Saturday, March 12, 2005

Informed consent

In The Dialectic of Enlightenment, Horkheimer and Adorno trope on Kant’s schematism of the categories, a crucial feature of his theory of mental activity, in order to say some things about false consciousness; that is the topic of this post. If you’re not interested in a digression through the Kantian background, please scroll through the following until you read again the names of Horkheimer and Adorno. You won’t miss much, I promise, for what follows is not so much a gloss of Kant’s schematism as a personal attempt to remember what it was I thought I was thinking when I used to read Kant, which, in spite of an impression one might reasonably derive from this page’s name, I don’t do very much these days. (An upcoming post might address the poetics of this name and adduce reasons for rejecting several others.)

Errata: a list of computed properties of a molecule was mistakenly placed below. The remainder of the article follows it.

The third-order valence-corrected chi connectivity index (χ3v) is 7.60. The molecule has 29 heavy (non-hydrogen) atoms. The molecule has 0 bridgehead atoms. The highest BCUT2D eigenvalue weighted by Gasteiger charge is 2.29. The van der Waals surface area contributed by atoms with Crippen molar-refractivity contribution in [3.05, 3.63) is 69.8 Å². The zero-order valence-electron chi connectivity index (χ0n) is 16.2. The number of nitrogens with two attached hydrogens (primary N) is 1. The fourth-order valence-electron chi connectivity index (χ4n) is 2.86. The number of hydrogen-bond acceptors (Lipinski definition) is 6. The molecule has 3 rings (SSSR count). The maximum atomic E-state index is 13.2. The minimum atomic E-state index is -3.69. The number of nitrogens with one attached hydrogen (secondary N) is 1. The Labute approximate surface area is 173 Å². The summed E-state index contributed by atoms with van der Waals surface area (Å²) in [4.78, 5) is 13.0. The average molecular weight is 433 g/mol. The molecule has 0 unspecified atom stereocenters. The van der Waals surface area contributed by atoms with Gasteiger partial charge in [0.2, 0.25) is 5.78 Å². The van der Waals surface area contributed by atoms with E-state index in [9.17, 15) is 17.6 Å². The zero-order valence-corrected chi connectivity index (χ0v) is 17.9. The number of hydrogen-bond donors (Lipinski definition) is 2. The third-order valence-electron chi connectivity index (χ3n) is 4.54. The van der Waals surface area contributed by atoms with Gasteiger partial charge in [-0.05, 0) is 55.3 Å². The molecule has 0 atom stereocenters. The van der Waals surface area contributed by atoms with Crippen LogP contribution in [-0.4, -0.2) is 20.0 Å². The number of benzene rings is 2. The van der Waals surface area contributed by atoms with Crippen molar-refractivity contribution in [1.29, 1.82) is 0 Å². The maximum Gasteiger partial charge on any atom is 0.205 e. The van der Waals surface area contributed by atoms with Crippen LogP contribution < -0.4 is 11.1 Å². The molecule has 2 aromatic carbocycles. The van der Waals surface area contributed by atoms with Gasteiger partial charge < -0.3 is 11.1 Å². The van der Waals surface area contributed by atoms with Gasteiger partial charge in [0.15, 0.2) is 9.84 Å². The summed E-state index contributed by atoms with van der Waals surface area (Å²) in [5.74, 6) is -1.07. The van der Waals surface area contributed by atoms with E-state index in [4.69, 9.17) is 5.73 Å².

Let’s begin with a familiar question from speculative philosophy of mind: how is it that our experience of the world can be rendered in language? One form of response goes something like this: our experience is already structured in such a way as to be taken up into language; the apparent heterogeneity or difference of medium between experience and language is illusory. We don’t have worry about explaining how language could be fitted to raw sensory input, because raw sensory input is no part of our experience of the world. We may introduce original, unprocessed impressions as explanatory posits in a theory of mental activity, but that’s not the same as saying that they’re phenomenologically available elements of our perception. What we experience—what shows up for us, as opposed to what merely happens in the brain—is already conceptually articulated and as such is amenable to linguistic expression. What we don’t experience—whatever it is that physically goes on in the dark back there—is a matter for empirical neuroscience, computational theory, etc., and no concern of philosophy, which starts and stops with the experience of humans in a world of humans.